This past December, the National High School Track and Field Hall of Fame announced their third class which included three California legends, Francie Larrieu, Charlotte Cooke, and Jerry Proctor. All three athletes competed primarily in the 60s and their marks, as you will see below, stand up as being outstanding at the national level to this day.
Francie Larrieu was a Fremont HS (Sunnyvale) '70 grad (photo from Fremont HS yearbook). One of the most talented high school runners in history, Larrieu still holds the fastest 1500m time by a Central Coast Section athlete as she tied the American record at that distance with her 4:16.8 effort following her junior year. That converts to about 4:35.7 for 1600m. You can read about that race at this LINK in her letter to CCS historian Hank Lawson. Larrieu also had a best of 2:05.9 in the 800m and her 1500m time stood as the California record until it was surpassed by Jordan Hasay, Mission Prep, in 2008 (4:14.50). When Larrieu was in high school, she competed for the Santa Clara Valley Track Club and then the San Jose Cindergals since Cross Country and Track and Field were not options for girls at that time. She competed against boys during her first two years of high school although was not considered an official competitor.
Charlotte Cooke attended St. Mary's Academy in Inglewood and graduated in 1966. To this day, Cooke is still the 3rd fastest California HS runner in the 800 with a time of 2:03.8c (from 880). The only track athletes that have recorded a faster time are Amy Weissenbach of Harvard Westlake HS (2:02.04) and Mary Decker of Orange HS (2:02.29). Cooke competed for the Compton Track team and set multiple national and American records in both the 400 and 800. She also had a best of 53.1c in the 440 and 10.8 in the 100-yard dash. In July following her senior year, Cooke competed in the Amateur Athletic Union national championship in Frederick, Maryland and won the 880 in 2:05.0 and just an hour later, completed a most impressive double by winning the 440 in 53.4.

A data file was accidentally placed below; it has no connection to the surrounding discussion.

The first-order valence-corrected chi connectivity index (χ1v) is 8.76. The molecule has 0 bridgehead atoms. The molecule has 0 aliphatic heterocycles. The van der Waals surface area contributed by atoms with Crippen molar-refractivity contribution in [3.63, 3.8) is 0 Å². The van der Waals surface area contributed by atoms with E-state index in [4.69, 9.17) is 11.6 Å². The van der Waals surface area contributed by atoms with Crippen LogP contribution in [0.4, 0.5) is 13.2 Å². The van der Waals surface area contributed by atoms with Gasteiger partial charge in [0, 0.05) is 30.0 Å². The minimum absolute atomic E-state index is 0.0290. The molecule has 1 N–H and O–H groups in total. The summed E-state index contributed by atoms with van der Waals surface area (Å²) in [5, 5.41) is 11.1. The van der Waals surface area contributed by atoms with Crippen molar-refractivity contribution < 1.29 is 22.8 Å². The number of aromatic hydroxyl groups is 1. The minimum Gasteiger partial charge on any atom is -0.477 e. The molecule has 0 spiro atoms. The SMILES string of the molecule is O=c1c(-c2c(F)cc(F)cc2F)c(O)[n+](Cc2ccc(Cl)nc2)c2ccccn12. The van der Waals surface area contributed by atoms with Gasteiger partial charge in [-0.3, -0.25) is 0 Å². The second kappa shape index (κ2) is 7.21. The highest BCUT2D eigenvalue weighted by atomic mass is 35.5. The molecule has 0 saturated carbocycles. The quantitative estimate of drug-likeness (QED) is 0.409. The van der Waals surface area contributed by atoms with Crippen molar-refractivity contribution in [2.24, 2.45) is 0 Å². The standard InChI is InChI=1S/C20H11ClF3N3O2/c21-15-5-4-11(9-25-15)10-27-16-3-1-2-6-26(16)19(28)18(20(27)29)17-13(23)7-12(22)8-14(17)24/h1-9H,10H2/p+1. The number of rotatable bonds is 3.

Photos courtesy of books.google.com
Jerry Proctor (photo to the right is courtesy of newspapers.com, Daily News-Post, May 19, 1967) competed for Muir HS and graduated in 1967. In the long jump, he had a best of 26-0.75 which still stands as the 3rd furthest long jump In California history. The top two jumpers are James Stallworth of Tulare HS (26-4.75) and Ken Duncan of McClatchy HS (26-2.25). Proctor became the first long jumper in history to jump over 26 feet both indoors and outdoors. His indoor mark of 26-2 lasted for 22 years until Dion Bentley of Penn Hills in Pittsburg set the current indoor mark of 26-6.5 in 1989. Jack Shephard, the preeminent high school track and field historian said this about Proctor, "The one thing I can say about Jerry Proctor is that I think he is the greatest HS long jumper- ever, even though his indoor and outdoor HS records have been surpassed." Proctor was also an outstanding hurdler who held the 2nd fastest time in the 180yd hurdles. In total, he set 9 national records during his high school career. He competed at the 1968 Olympic Trials in the long jump as an 18-year-old only to finish in 5th place to just miss representing the US at Mexico City.